Malabari Migrants

Malabari Migrants

They are everywhere From Murugan Tea Stall in the dusty streets of Secunderabad to the august interiors of the corridor of power in Hyderabad, they...

They are everywhere. From Murugan Tea Stall in the dusty streets of Secunderabad to the august interiors of the corridor of power in Hyderabad, they form an integral part of the megalopolis. There are thousands of them working in hundreds of industrial units on the outskirts, in railway stations, small and big hotels, schools, colleges, hospitals, software companies, armed forces, business establishments, real estate ventures and in government and private organisations.

They are Keralites or Malayalees, fondly called as ‘Mallus’, who believe in the dignity of labour and are game for any sort of work. These beef-eating, mundu-clad people from God’s Own Country contribute a sizable population in areas like AS Rao Nagar, Sainikpuri, Malkajgiri, Safilguda, Tirumalagiri, Alwal and other areas of Lashkar.

With a present population of about eight lakhs, Malayalees have always played key roles in the transformation of Hyderabad as one of the most sought-after metropolitan cities in the country. According to history, people from Kerala started migrating to Hyderabad as early as the 15th century. It is believed that around 20,000 people from Kerala, mainly from the Malabar region, migrated to Hyderabad in the late 15th century.

They set out on foot and believed to have travelled four-and-a-half days to reach the Deccan kingdom. Those who came in search of green pastures were Muslims who felt insecure under Hindu rulers as Hyderabad had a predominantly Muslim population. What happened to their descendants is not known, but people believe that over centuries they themselves became part of the Muslim community in Hyderabad State.

However, actual migration began about a hundred years ago when a group of traders came to Hyderabad and started business here. Now, after a century, the Malayalee population has grown manifold and reached a whopping seven to eight lakhs.

By 1950s, they formed the first Malayalee association Kerala Samajam and started working together for the community welfare. Today they have several associations in various localities across the Greater Hyderabad, the Confederation of Telangana Region Malayalee Associations (CTRMA) being their conglomeration.

Onam is a major festival where all Malayalees, irrespective of castes and creeds, come together and celebrate with great pomp and revelry. Prominent personalities from diverse fields attend the celebrations where Kerala’s unique culture and tradition take the centre stage.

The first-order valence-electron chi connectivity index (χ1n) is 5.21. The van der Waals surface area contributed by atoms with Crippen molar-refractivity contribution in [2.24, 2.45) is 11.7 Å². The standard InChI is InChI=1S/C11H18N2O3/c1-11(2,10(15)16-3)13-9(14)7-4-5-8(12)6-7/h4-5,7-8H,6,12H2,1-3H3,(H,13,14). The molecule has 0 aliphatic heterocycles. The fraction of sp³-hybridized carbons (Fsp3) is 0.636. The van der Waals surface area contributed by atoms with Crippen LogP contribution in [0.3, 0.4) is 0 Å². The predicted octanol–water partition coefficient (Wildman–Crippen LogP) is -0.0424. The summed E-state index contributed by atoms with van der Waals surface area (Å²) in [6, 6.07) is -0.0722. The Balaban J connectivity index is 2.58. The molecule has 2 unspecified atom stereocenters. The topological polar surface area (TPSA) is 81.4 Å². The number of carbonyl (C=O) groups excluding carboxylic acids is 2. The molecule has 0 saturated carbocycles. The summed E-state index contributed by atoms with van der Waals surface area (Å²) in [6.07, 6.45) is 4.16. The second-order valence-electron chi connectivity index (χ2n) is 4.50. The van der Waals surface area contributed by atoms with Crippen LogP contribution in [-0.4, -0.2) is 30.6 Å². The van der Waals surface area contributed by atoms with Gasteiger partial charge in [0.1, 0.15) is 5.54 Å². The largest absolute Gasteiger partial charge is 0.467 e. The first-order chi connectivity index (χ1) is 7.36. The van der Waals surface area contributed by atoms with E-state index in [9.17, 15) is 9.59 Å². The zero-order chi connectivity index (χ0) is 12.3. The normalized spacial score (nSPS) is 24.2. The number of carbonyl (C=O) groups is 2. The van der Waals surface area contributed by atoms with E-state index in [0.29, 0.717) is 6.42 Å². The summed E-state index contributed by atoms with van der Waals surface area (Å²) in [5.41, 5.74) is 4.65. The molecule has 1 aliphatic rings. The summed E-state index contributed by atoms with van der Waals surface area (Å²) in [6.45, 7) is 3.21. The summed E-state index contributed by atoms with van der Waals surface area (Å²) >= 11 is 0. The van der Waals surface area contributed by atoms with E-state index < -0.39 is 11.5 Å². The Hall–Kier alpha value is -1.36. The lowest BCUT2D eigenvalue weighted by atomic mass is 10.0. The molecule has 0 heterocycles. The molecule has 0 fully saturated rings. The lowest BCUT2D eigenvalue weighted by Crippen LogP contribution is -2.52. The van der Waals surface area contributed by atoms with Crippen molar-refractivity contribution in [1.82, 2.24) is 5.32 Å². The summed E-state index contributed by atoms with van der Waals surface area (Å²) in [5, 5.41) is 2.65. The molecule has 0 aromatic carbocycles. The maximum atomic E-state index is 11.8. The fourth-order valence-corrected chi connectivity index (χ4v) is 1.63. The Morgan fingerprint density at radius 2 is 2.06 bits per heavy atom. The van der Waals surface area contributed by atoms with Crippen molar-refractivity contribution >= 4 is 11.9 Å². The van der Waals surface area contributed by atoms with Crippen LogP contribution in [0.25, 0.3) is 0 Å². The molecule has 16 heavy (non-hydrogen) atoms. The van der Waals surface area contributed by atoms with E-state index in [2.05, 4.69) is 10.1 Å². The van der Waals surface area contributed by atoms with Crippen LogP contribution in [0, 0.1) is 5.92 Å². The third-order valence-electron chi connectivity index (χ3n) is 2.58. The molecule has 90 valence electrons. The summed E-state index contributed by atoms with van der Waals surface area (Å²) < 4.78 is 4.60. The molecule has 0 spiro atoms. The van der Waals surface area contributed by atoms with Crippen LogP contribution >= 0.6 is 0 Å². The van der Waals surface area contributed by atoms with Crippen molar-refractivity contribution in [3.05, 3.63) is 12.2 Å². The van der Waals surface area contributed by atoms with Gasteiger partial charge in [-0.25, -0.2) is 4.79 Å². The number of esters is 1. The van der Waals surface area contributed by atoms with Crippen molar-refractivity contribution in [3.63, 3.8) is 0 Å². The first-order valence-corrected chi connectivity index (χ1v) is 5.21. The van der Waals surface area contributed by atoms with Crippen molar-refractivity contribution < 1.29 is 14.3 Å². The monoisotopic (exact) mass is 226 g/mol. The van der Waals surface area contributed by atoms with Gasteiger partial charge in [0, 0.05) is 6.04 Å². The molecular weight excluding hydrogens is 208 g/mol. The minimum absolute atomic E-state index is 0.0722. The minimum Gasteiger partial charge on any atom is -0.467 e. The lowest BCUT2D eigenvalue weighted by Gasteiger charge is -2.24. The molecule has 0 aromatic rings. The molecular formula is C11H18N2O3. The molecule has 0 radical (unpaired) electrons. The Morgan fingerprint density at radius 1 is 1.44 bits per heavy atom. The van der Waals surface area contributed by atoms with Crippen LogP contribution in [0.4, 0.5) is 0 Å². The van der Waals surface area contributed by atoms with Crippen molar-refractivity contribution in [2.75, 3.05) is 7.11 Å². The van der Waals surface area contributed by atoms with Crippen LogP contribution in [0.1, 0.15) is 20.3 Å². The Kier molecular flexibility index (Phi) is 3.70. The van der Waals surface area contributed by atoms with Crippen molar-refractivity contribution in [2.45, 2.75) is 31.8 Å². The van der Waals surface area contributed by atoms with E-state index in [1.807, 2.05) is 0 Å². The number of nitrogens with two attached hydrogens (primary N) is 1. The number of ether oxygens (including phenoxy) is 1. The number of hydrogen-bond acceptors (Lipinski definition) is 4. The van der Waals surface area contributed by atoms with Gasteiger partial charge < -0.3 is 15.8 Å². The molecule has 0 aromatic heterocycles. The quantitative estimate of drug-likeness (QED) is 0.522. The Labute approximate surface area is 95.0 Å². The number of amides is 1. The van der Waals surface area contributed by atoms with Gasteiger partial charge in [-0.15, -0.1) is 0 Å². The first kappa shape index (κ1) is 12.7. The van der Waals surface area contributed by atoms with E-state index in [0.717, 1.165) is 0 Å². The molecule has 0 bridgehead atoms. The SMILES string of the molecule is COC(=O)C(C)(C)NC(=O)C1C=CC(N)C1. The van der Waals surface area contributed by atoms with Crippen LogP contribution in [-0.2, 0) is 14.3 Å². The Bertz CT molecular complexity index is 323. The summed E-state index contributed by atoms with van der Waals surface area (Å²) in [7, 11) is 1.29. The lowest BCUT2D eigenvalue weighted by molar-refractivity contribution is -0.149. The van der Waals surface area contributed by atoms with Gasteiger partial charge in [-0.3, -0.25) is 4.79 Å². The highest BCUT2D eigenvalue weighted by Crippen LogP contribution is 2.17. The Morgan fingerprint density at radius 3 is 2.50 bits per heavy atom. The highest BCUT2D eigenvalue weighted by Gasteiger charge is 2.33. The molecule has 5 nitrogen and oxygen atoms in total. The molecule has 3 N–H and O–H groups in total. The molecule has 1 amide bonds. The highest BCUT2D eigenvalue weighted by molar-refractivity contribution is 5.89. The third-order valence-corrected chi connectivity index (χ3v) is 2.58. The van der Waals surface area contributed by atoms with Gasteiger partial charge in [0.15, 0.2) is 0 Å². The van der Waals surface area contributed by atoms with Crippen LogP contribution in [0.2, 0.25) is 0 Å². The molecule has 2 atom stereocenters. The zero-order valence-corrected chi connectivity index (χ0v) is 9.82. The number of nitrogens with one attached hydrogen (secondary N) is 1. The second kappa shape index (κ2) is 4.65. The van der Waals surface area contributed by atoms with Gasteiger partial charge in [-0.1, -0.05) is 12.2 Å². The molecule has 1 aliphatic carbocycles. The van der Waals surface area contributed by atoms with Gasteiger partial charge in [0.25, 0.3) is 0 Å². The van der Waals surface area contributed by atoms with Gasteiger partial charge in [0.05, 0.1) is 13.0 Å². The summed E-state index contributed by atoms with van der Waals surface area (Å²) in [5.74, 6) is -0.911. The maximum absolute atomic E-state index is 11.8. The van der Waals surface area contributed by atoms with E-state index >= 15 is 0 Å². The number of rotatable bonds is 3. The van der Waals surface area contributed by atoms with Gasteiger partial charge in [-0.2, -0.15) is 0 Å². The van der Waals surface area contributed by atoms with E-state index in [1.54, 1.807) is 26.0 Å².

However, this year all celebrations were cancelled as the tiny southern State of Kerala almost washed away in the recent floods. There are several schools and Ayyappa temples run by Keralites in Hyderabad and its surroundings. It may be quite a surprising bit of news for the new generation of Malayalees that the first appointed Chief Minister of Hyderabad State MK Vellodi was a Keralite!

“People from Kerala are resourceful, hardworking and very sincere. We celebrate Onam every year with great cultural fervour. We have several associations in various localities in the city and outskirts. And almost all of these associations are members of All India Malayalee Association (AIMA),” says KU Isaac, national joint secretary of the AIMA.

With a sense of brotherhood, the community organisations help people in dire need. “We have our own free ambulance service to take bodies to their native places for final rites in case of any death. We also donate blood to the needy and extend financial assistance to the poor whenever there is a need,” Isaac adds.

Senior journalist, who served five Chief Ministers as their Public Relations Officer in the undivided Andhra Pradesh CG Chandra Mohan is vociferous when he speaks about Keralites in Hyderabad.

“Telangana, the then Hyderabad State has become the second home for Malayalees. Right from the first Chief Minister of Hyderabad, which merged into India, MK Vellodi to the present generation of Keralites, Hyderabad is close to their hearts. However, they are nostalgic about their home State wherever they are,” he says.

“Malayalees mingle with the local people so fast that in Hyderabad the present generation of Keralites has become integral and indivisible part of the Hyderabad culture. And, for the Telugus too, Kerala is their favourite destination. Whether it is Sabarimala, Guruvayur, Munnar, Kochi or Thiruvananthapuram, people of Telangana love Kerala to the hilt. This was amply proved the way Hyderabadis reacted to the Kerala flood fury. Right from Chief Minister K Chandrashekar Rao, assistance has been pouring in for flood-hit Kerala,” Chandra Mohan says.

And as the seasoned journalist says, “Telugus and Malayalis have many similarities... language culture and what not! That’s why you can see that marriages among Telugus and Keralites have become the order of the day. For Malayalees, Hyderabad will continue to be home away from home...”

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